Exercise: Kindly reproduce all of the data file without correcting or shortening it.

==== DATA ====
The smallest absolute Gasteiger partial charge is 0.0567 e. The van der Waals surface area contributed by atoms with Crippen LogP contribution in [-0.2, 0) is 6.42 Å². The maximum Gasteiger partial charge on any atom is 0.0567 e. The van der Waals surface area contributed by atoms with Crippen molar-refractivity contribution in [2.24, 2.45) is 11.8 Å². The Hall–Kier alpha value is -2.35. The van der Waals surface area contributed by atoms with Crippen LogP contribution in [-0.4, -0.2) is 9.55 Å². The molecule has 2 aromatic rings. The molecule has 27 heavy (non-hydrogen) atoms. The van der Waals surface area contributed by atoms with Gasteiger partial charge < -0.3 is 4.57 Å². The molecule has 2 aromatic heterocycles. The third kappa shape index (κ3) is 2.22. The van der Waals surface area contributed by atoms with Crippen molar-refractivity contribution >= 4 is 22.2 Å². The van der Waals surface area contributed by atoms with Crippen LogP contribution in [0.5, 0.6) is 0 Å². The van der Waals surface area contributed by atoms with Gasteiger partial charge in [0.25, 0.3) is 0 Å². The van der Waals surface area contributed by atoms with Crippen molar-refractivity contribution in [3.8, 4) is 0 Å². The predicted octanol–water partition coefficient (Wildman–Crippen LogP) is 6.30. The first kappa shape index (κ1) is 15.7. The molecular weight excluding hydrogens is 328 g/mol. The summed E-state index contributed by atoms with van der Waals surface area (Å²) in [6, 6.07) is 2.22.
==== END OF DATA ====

The smallest absolute Gasteiger partial charge is 0.0567 e. The van der Waals surface area contributed by atoms with Crippen LogP contribution in [-0.2, 0) is 6.42 Å². The maximum Gasteiger partial charge on any atom is 0.0567 e. The van der Waals surface area contributed by atoms with Crippen molar-refractivity contribution in [2.24, 2.45) is 11.8 Å². The Hall–Kier alpha value is -2.35. The van der Waals surface area contributed by atoms with Crippen LogP contribution in [-0.4, -0.2) is 9.55 Å². The molecule has 2 aromatic rings. The molecule has 27 heavy (non-hydrogen) atoms. The van der Waals surface area contributed by atoms with Gasteiger partial charge < -0.3 is 4.57 Å². The molecule has 2 aromatic heterocycles. The third kappa shape index (κ3) is 2.22. The van der Waals surface area contributed by atoms with Crippen molar-refractivity contribution >= 4 is 22.2 Å². The van der Waals surface area contributed by atoms with Crippen LogP contribution in [0.5, 0.6) is 0 Å². The van der Waals surface area contributed by atoms with Gasteiger partial charge in [0.25, 0.3) is 0 Å². The van der Waals surface area contributed by atoms with Crippen molar-refractivity contribution in [3.8, 4) is 0 Å². The predicted octanol–water partition coefficient (Wildman–Crippen LogP) is 6.30. The first kappa shape index (κ1) is 15.7. The molecular weight excluding hydrogens is 328 g/mol. The summed E-state index contributed by atoms with van der Waals surface area (Å²) in [6, 6.07) is 2.22.